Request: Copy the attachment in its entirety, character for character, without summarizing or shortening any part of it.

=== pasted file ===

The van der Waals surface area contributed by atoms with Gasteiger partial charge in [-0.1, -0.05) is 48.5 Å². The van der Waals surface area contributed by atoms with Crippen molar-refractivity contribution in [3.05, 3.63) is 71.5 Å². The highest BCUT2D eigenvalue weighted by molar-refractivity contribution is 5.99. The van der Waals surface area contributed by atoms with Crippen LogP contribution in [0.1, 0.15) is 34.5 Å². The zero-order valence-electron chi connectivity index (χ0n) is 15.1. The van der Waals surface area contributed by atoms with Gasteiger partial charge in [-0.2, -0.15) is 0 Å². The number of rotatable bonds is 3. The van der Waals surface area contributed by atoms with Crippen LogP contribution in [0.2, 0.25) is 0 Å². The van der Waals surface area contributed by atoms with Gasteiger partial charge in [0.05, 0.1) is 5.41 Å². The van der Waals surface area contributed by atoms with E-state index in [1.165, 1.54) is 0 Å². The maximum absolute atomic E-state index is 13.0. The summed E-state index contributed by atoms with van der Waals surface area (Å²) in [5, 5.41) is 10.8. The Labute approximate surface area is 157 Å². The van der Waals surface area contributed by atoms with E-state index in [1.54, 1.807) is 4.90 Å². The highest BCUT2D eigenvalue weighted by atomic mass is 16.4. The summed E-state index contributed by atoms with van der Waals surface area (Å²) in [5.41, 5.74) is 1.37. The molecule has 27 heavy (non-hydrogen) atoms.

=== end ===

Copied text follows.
The van der Waals surface area contributed by atoms with Gasteiger partial charge in [-0.1, -0.05) is 48.5 Å². The van der Waals surface area contributed by atoms with Crippen molar-refractivity contribution in [3.05, 3.63) is 71.5 Å². The highest BCUT2D eigenvalue weighted by molar-refractivity contribution is 5.99. The van der Waals surface area contributed by atoms with Crippen LogP contribution in [0.1, 0.15) is 34.5 Å². The zero-order valence-electron chi connectivity index (χ0n) is 15.1. The van der Waals surface area contributed by atoms with Gasteiger partial charge in [-0.2, -0.15) is 0 Å². The number of rotatable bonds is 3. The van der Waals surface area contributed by atoms with Crippen LogP contribution in [0.2, 0.25) is 0 Å². The van der Waals surface area contributed by atoms with Gasteiger partial charge in [0.05, 0.1) is 5.41 Å². The van der Waals surface area contributed by atoms with E-state index in [1.165, 1.54) is 0 Å². The maximum absolute atomic E-state index is 13.0. The summed E-state index contributed by atoms with van der Waals surface area (Å²) in [5, 5.41) is 10.8. The Labute approximate surface area is 157 Å². The van der Waals surface area contributed by atoms with E-state index in [1.54, 1.807) is 4.90 Å². The highest BCUT2D eigenvalue weighted by atomic mass is 16.4. The summed E-state index contributed by atoms with van der Waals surface area (Å²) in [5.41, 5.74) is 1.37. The molecule has 27 heavy (non-hydrogen) atoms.